Head & Vestibular Pain

Vestibular physiotherapy is one of the most effective treatments for conditions which cause symptoms such as vertigo, dizziness, nausea, room spin and loss of balance.

Anatomy of the Vestibular System

The two inner ear balance organs (one for each ear) send information about head movements to the balance centre in the brain. This information is essential for the maintenance of balance. If either balance organ sends incorrect information to the brain the result is dizziness and imbalance. This in turn can cause nausea and vomiting, all of which can be quite distressing.

This can be improved by practising vestibular rehabilitation exercises. These are visual and balance exercises aimed at compensating for the uneven messages the brain receives. It can sometimes take months to correct but you do not need to attend frequently during this time.

Alternatively, in the condition BBPV, there is a build up of crystals in the balance organs causing problems and this can be resolved in one or two treatments by using repositioning techniques, most commonly the Epley Manoeuvre.

vestibular anatomy

Common Conditions

Whether dizziness and balance are of an acute onset or have been a problem for years, a specially designed assessment can identify the problem and a specific individualised rehabilitation programme can be set up to deal with it.

Commonly Treated Conditions are:

  • Headaches.
  • Benign Paroxysmal Positional Vertigo (BPPV).
  • Vestibular Neuritis/Labyrinthitis.
  • Visual vertigo.
  • Migrainous vertigo/Vestibular migraine.
  • Menières disease.
  • Post operative rehabilitation following removal of acoustic neuroma.

Headaches are a common presentation worldwide. There are multiple types of headaches including tension type headaches, migraines, exertion headaches and secondary headaches. Cervicogenic headaches are a type of secondary headaches in which pain is referred from the neck (cervical spine). Typically, the referred pain arises from the upper three cervical segments.

Symptoms include:

  • One-sided head pain which may also be experienced in the neck, shoulder and face.
  • Non-throbbing pain.
  • Reduced neck movement.
  • Neck movement and sustained head / neck postures may make the headache worse.

Accurate diagnosis is important in the successful management of headaches. If you feel your headache may be referred from your neck you will benefit from a physiotherapy assessment of your head, neck and shoulder movement, you posture and potentially your work station. Physiotherapy including hands on treatment and specific exercises has been shown to be effective in the management of cervicogenic headaches.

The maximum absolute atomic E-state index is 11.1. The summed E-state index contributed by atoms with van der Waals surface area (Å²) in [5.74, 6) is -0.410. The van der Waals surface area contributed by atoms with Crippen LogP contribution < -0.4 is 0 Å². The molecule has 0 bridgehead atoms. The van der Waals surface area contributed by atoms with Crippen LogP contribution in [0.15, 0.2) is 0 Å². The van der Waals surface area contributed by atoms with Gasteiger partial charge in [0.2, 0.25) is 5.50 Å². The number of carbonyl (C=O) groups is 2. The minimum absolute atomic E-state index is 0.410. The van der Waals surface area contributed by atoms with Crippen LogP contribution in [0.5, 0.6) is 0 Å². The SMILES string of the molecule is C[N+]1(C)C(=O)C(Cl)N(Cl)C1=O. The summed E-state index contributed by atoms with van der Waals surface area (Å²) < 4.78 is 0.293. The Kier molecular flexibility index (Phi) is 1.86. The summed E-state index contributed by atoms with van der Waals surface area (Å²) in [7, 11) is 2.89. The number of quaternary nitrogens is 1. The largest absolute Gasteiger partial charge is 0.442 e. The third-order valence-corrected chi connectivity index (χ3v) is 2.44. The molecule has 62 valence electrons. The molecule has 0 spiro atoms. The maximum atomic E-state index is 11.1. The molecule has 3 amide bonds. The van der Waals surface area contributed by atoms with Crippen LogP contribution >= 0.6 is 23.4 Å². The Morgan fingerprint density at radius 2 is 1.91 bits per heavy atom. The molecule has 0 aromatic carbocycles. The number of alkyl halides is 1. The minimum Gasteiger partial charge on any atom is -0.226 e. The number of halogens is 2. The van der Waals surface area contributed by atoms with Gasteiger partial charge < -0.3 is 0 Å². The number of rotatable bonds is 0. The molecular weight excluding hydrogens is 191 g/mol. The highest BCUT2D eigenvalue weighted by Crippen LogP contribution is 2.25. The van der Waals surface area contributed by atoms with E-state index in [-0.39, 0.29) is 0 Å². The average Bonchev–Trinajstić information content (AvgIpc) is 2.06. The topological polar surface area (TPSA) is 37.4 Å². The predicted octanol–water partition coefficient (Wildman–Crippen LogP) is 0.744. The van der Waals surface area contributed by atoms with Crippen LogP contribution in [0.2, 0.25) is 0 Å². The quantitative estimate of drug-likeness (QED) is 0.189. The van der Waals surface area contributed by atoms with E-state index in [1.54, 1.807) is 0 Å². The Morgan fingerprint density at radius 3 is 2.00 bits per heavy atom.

If you are experiencing double vision, facial numbness or tingling, problems with your speech or swallow, dizziness and or fainting it is recommended that you seek medical attention from your GP.

Concussion injury results from either a direct or indirect blow to the head and is common in contact sports such as Rugby.

Symptoms include temporary headaches, confusion, dizziness, blurring of vision, neck pain, memory loss, balance issues, nausea, loss of orientation or complete consciousness. Symptoms usually appear within a few minutes/hours of the blow, but sometimes it can take a few days to notice symptoms of concussion. Therefore, care must be taken to observe the injured person closely in the few days after the event. Symptoms severity can vary from minor, to moderate, to life threatening and requiring emergency treatment. Help should be sought from a GP or doctor immediately, if there is any concern about serious head injury. Symptoms can last a few days or weeks and some people develop ‘post-concussion syndrome’, where symptoms persist for a few months.

Getting plenty of rest, avoiding mentally stressful situations, avoiding alcohol, avoiding strenuous exercise and gradually getting back to your activities can aid recovery. Physiotherapy can help guide the recovery process and facilitate you getting back to sport.

How We Can Help You

A thorough examination comprised of specific questions and physical tests can help to diagnose the cause of your vestibular symptoms or headache. A treatment plan would then be discussed and implemented, to help you towards being pain free and get you back to performing your desired activities. A fundamental part of the treatment plan is explaining the cause of pain and ways to manage it.

Treatment could include hands-on therapy (joint mobilisation/soft tissue massage), a programme of stretches or strength based exercises, Taping, Acupuncture, Ultrasound or perhaps Shockwave Therapy (if appropriate).

If further investigations such as MRI, Ultrasound scan, blood tests or X-rays are required, our Physiotherapists can point you in the right direction. If the Physiotherapist feels you need to see another health professional (such as an Orthopaedic Consultant or Rheumatologist), they will ensure you see the right person via our vast network and close links with consultants.

So, if you have been struggling recently with vestibular symptoms or headache, click here to contact us so we can help you get better!

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